Red currant sour cream ice cream

red currant ice cream

Today a friend told me they’re starting to get red currants in their fruit CSA and they’re looking for things to do with them. Just the kick in the butt I needed to finally post this recipe. I made it up two summers ago, when I had access to tons of red currants and had finally gotten my fill of eating them fresh.

Red currants are traditionally used for making a clear jelly, but jellies don’t really do it for me–I like my spreads to have more texture. I don’t have this problem with ice cream, however. An ice cream with a swirl of red currant sounded particularly delicious.

Under special request from his mom, my husband had just made Melissa Clark’s Rhubarb Ice Cream with a Caramel Swirl. I’m a sucker for the unadorned, slightly tart taste of plain-dairy-flavored ice creams (sweet cream, yogurt, buttermilk, creme fraiche…), so I was completely taken with the sour cream ice cream base of Melissa Clark’s recipe. I promptly nicked it, added a ribbon of red currants mashed with sugar, and my favorite way to use up red currants was born.

Red Currant Ribbon (sour cream ice cream with a red currant swirl)

Adapted from the ice cream base of Melissa Clark’s Rhubarb Ice Cream with a Caramel Swirl

If you don’t have fresh red currants, you could use pretty much any other berry in their place. I imagine raspberries, strawberries, or blackberries would be delicious.


  • 1 and 1/2 cups whole milk
  • 3/4 cup sugar
  • Pinch of Kosher or sea salt
  • 1 vanilla bean, split and scraped, or 1 teaspoon vanilla extract
  • 4 large egg yolks
  • 1 and 1/2 cups sour cream
  • 1/2 cup red currants (you can use more, probably about up to 1 cup, if you have them)
  • Extra sugar to taste


1. In a thick-bottomed pot over medium heat, whisk the milk, 3/4 cup sugar, salt, and vanilla bean seeds and pod (or vanilla extract). Simmer gently until sugar dissolves, about 5 minutes.
2. Remove from heat, cover, and steep 30 minutes. Take out the vanilla pod if using (you can dry it and use it to flavor sugar, or steep it in vodka for several weeks to months to make homemade vanilla extract). Return mixture to just barely a simmer.
3. Put the yolks in a large bowl and beat them lightly. Slowly whisk in the hot milk mixture to make a custard.
4. Pour the custard back into the pot and cook over medium-low heat, stirring constantly, until custard is thick enough to coat the back of a spoon, about 5 minutes.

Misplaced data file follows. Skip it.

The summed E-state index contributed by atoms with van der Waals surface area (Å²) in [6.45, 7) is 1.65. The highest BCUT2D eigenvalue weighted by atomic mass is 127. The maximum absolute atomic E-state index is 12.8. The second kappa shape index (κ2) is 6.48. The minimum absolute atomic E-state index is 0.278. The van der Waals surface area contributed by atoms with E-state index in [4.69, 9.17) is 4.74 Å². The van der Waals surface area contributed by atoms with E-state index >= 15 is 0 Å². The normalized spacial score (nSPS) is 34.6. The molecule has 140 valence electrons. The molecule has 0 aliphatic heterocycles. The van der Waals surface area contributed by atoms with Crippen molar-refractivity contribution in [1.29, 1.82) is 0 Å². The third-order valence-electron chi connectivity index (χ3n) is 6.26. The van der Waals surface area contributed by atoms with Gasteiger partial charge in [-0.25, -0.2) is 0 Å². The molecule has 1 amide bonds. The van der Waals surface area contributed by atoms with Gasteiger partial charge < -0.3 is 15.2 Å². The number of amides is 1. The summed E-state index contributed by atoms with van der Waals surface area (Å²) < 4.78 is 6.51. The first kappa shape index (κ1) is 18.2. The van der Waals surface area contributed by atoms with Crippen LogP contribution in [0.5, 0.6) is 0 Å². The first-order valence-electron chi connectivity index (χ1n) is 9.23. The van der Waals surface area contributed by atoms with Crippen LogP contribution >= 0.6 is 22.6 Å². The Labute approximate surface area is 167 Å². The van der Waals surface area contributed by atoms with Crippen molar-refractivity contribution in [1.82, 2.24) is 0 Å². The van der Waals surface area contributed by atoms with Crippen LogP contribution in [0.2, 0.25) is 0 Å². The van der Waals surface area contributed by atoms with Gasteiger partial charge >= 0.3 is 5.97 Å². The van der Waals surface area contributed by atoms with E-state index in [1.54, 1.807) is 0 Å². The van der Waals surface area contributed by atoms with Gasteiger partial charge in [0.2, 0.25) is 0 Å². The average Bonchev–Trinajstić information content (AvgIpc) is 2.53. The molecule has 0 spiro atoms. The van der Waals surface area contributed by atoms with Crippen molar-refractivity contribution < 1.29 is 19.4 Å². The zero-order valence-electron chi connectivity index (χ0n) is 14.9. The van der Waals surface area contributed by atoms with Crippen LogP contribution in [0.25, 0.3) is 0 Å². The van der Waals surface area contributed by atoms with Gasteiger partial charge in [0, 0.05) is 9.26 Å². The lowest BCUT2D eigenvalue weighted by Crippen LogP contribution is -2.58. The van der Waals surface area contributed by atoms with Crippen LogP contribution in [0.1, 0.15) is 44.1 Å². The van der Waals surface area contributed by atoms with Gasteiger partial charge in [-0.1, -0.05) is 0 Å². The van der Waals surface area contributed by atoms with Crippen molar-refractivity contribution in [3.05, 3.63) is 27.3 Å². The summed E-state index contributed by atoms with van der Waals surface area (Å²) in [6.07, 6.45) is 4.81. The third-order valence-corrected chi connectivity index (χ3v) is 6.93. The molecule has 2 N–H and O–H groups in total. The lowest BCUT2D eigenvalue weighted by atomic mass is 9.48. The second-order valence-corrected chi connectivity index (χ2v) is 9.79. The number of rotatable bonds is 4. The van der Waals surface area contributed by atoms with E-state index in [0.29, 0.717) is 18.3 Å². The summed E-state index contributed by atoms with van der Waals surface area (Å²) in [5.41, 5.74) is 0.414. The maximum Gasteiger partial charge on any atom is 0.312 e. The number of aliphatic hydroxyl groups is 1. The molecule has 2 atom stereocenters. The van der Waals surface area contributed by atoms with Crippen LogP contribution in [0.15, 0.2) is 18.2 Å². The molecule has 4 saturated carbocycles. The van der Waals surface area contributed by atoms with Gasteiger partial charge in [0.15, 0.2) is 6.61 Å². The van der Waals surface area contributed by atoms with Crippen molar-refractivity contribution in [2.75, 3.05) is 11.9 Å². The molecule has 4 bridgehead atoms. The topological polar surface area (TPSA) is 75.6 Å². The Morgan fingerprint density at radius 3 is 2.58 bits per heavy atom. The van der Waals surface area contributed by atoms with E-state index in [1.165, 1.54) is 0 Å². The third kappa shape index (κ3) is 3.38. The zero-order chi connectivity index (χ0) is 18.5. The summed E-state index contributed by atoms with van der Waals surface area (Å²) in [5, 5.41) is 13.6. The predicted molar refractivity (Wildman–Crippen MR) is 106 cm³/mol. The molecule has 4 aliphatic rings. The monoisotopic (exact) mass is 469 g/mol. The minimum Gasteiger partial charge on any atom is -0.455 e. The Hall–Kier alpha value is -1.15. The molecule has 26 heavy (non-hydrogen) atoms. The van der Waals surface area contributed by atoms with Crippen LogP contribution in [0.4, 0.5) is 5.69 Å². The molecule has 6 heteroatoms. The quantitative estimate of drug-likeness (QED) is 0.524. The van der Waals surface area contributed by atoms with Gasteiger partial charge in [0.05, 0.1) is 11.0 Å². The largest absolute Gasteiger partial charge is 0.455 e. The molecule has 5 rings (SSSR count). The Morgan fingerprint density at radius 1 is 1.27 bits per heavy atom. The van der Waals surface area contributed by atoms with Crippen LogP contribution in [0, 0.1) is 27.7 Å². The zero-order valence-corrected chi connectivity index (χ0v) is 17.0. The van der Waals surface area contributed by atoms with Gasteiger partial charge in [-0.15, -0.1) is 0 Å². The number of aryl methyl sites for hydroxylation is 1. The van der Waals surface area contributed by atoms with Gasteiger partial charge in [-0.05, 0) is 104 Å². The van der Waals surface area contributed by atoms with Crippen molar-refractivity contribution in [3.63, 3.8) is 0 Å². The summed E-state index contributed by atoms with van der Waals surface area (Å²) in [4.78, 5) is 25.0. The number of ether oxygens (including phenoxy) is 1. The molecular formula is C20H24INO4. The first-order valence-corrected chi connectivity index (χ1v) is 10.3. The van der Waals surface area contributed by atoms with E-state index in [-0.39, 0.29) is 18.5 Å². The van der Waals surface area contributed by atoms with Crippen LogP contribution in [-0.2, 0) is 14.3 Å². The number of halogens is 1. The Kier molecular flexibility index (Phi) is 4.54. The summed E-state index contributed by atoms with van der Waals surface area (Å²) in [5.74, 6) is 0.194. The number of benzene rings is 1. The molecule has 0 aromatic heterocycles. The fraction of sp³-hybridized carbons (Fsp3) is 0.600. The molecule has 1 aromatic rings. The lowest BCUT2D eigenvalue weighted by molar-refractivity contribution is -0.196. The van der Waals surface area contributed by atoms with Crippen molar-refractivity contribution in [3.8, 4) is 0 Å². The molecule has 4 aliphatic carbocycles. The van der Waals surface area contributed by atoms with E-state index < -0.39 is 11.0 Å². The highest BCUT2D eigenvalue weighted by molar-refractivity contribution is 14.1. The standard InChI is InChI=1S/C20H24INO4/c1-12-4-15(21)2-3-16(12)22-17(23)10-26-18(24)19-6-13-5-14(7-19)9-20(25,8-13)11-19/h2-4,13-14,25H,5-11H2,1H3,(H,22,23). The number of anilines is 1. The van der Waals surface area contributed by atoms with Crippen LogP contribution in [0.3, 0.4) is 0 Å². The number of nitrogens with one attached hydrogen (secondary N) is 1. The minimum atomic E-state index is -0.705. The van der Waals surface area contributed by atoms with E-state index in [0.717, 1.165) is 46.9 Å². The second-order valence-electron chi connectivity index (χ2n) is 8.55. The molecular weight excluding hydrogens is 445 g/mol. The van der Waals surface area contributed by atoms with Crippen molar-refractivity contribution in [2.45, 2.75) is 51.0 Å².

5. Strain through a fine-mesh sieve into a bowl. (If your custard is not visibly lumpy and you are impatient like me, you may skip this.) Whisk in sour cream. Chill at least 3 hours or overnight.
6. Mash red currants with sugar to taste (sweeten it a little more than you would otherwise, because when it’s frozen it will taste less sweet). Chill at least 3 hours or overnight.
7. Churn the custard in an ice cream maker according to the machine’s instructions. When the ice cream looks like it’s a hair’s breadth away from done, pour in the red currant mixture while the machine is running. Turn off the machine after a second or two, so that the red currant mixture is swirled into the ice cream but the swirl remains distinct.
8. Pack the ice cream into containers and store in freezer.

Peach Raspberry Crisp

We made this crisp twice in the last week. I almost never cook the same thing twice in one week, for reasons that are unclear to me, so this is saying something. It’s quite amazing with fresh local peaches.

I used the Apple Krisp recipe in the original Moosewood Cookbook, but I changed almost everything at least some. For some reason I have this problem where all the crisp recipes in my cookbooks call for pan sizes that I don’t own (either a rectangular 8-by-something pan or, in this case, a “large, oblong pan”). And yes, crisps are flexible, but the topping is my favorite part and I’m never sure how much will make a good thick layer for whatever size pan I actually have. So now I have actually written things down! Hooray. If you also lack these size pans (or even if you don’t): enjoy.

This is how much was left after the potluck we took it to

Peach raspberry crisp

Makes one 9×13 pan


6 large fresh peaches
1 cup raspberries, fresh or frozen
1/2 cup brown sugar
zest of 1 lemon
1/4 cup flour


1 1/2 sticks of butter
3/4 cup brown sugar
3 cups rolled oats
1 cup flour
1/4 tsp plus a pinch of kosher salt


1. Preheat the oven to 375 degrees.

2. To peel the peaches, bring a large pot of water to boil. Fill a large bowl with cold water. Slip the peaches into the boiling water for 30-60 seconds, then transfer to the cold water. When cool, cut an “X” into the pointy end of the peach and slip the skin off.

3. Pit the peaches and cut into slices. In a 9×13 pan (supposedly this should be buttered, but I forgot and it was fine), mix them with the other filling ingredients.

4. Melt the butter. Stir the sugar into the melted butter. Add oats, flour, and salt and mix thoroughly. Using your hands, sprinkle/crumble the topping over the fruit in the pan.

5. Bake 40 minutes, uncovered, at 375 degrees. Cover with foil if it browns before the cooking time is up.